The Blu-ray in this release is region-free.
This is a computer-animated direct-to-home-video release that is presented in the 1.78:1 aspect ratio. Given that the images here were digitally created, one would suspect that the picture is crystal clear and the colors really pop, right? Wrong. For whatever reason, the animators have opted for a dark and often very flat look to the action here - which seems to have been a complaint for the prior animated movie in this series as well.
The image here suffers from some noticeable banding and aliasing - both of which are most certainly due to the animation style rather than the actual transfer. The biggest surprise is the muted colors. I understand this is supposed to be a sci-fi war movie, but does everything have to be so dark and dismal looking? The animation isn't much better (and one could argue worse) that most cut sequences in many video games. Lip movements don't match up well with the spoken word...and that's when you can actually see faces. The creators (as they did in the prior animated movie) have helmets over the top of heads in many of the action scenes - which, of course, means they didn't have to worry about articulating faces for many scenes.
I've only seen the trailer for Starship Troopers: Invasion, but it looks like - even with a five-year gap between the two movies - the quality of the animation has stayed pretty much the same. This is a rather "meh" presentation.
The featured audio here is an English 5.1 DTS-HD Master Audio track and it's decent for what it is, although it doesn't exactly pack the "oomph" you'd hear in the same kind of track for a live-action Hollywood release. There's some directionality here, and the dialogue is certainly crisp enough. However, LFE use isn't as low and rumbling as I would have hoped, meaning the gun blasts and explosions lack weight to them. While the track is certainly active, I'm not sure it's all that impressive.
Believe it or not, Sony actually released this movie on Ultra 4K, and that release of this title actually has an Atmos track. Given what we get here, I wonder if that rendering is equally disappointing...and if the 4K has Atmos, why weren't fans given at least a 7.1 track with this release?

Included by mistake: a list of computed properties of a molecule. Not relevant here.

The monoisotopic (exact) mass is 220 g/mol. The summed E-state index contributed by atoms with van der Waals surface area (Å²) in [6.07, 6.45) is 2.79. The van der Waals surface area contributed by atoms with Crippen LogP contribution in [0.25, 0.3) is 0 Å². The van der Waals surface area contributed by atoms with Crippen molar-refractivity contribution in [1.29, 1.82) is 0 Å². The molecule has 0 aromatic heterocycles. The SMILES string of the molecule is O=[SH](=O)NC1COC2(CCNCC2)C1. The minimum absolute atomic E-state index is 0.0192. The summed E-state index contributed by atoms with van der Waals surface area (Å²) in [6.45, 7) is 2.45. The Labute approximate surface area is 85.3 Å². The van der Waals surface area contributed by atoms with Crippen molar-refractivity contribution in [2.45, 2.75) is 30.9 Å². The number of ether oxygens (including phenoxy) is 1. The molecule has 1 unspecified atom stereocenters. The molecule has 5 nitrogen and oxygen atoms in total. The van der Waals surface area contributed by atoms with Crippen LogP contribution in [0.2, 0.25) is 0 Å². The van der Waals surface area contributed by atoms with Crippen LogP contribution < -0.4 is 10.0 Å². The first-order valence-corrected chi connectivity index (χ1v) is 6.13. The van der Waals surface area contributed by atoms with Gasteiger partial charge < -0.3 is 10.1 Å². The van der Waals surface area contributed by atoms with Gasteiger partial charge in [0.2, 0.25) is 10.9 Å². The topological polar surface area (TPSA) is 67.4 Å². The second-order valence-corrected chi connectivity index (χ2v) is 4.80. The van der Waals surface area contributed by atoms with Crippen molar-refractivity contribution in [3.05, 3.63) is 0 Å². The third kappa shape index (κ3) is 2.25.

In addition to the 5.1 lossless English track, there's also a French 5.1 DTS-HD Master Audio track, as well as a lossy 5.1 Spanish track. Subtitles are available in English SDH, English, French, and Spanish.
- Traitor of Mars: A Look Inside (HD 16:03) - This is a two-part featurette on the making of the movie, which can be watched together or each segment individually. The comments here are primarily from the Japanese director and Japanese animators, so a lot of this is in Japanese, with burnt-in English subtitles. The two segments consist of "Bugs and Powered Suit" (9:02) and "Story and Characters" (7:00).
- Expanding the Universe: 20 Years and Counting (HD 6:27) - Casper Van Dien and Screenwriter Ed Neumeier bounce questions off each other in this first of several featurettes featuring the two men. It may be worth renting this release for their bonus features alone.
- Expanding the Universe: Continuing the Universe (HD 3:35) - A brief segment with Screenwriter Ed Neumeier talking about how he came to write the screenplay for the original movie and commenting on the four direct-to-video sequels, plus additional comments from Casper Van Dien.
- Expanding the Universe: Traitor of Mars (HD 6:45) - Casper Van Dien and Screenwriter Ed Neumeier are back for another fun conversation, this time talking about this new animated movie.
- Deleted Scene (HD 0:44) - A short, unfinished (roughly animated) scene between the characters of Rico and Carmen Ibanez.
- Gallery - A slide show of concept art for the movie, consisting of 34 images that can be maneuvered through using one's remote control.
Another attempt to revive the Starship Troopers franchise isn't quite able to obtain orbit, despite franchise stars Casper Van Dien and Dina Meyer lending their voice talent to this effort. However, even though the movie isn't that good, the bonus features are worth a look. Rent it.